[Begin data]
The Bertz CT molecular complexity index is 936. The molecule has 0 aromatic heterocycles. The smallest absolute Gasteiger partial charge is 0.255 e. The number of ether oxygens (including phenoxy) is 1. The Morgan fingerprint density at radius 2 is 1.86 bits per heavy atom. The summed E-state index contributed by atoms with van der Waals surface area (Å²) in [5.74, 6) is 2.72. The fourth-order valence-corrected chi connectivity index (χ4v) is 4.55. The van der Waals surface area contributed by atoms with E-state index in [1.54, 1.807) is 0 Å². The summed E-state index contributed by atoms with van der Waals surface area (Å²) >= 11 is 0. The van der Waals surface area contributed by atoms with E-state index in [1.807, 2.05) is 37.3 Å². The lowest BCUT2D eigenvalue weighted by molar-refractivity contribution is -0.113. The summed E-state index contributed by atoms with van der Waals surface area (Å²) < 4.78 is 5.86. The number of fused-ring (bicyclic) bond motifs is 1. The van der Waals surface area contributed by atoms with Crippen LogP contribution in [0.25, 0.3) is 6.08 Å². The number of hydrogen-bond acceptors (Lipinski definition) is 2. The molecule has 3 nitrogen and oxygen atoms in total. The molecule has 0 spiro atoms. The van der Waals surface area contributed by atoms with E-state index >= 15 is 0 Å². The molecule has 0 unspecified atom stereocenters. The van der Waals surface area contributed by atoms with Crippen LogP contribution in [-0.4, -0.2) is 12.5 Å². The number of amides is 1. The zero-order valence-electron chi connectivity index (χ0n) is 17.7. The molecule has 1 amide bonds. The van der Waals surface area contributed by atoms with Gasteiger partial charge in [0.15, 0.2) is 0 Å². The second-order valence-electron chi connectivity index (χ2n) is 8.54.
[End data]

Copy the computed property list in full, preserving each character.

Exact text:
The Bertz CT molecular complexity index is 936. The molecule has 0 aromatic heterocycles. The smallest absolute Gasteiger partial charge is 0.255 e. The number of ether oxygens (including phenoxy) is 1. The Morgan fingerprint density at radius 2 is 1.86 bits per heavy atom. The summed E-state index contributed by atoms with van der Waals surface area (Å²) in [5.74, 6) is 2.72. The fourth-order valence-corrected chi connectivity index (χ4v) is 4.55. The van der Waals surface area contributed by atoms with E-state index in [1.54, 1.807) is 0 Å². The summed E-state index contributed by atoms with van der Waals surface area (Å²) >= 11 is 0. The van der Waals surface area contributed by atoms with E-state index in [1.807, 2.05) is 37.3 Å². The lowest BCUT2D eigenvalue weighted by molar-refractivity contribution is -0.113. The summed E-state index contributed by atoms with van der Waals surface area (Å²) < 4.78 is 5.86. The number of fused-ring (bicyclic) bond motifs is 1. The van der Waals surface area contributed by atoms with Crippen LogP contribution in [0.25, 0.3) is 6.08 Å². The number of hydrogen-bond acceptors (Lipinski definition) is 2. The molecule has 3 nitrogen and oxygen atoms in total. The molecule has 0 spiro atoms. The van der Waals surface area contributed by atoms with E-state index >= 15 is 0 Å². The molecule has 0 unspecified atom stereocenters. The van der Waals surface area contributed by atoms with Crippen LogP contribution in [-0.4, -0.2) is 12.5 Å². The number of amides is 1. The zero-order valence-electron chi connectivity index (χ0n) is 17.7. The molecule has 1 amide bonds. The van der Waals surface area contributed by atoms with Gasteiger partial charge in [0.15, 0.2) is 0 Å². The second-order valence-electron chi connectivity index (χ2n) is 8.54.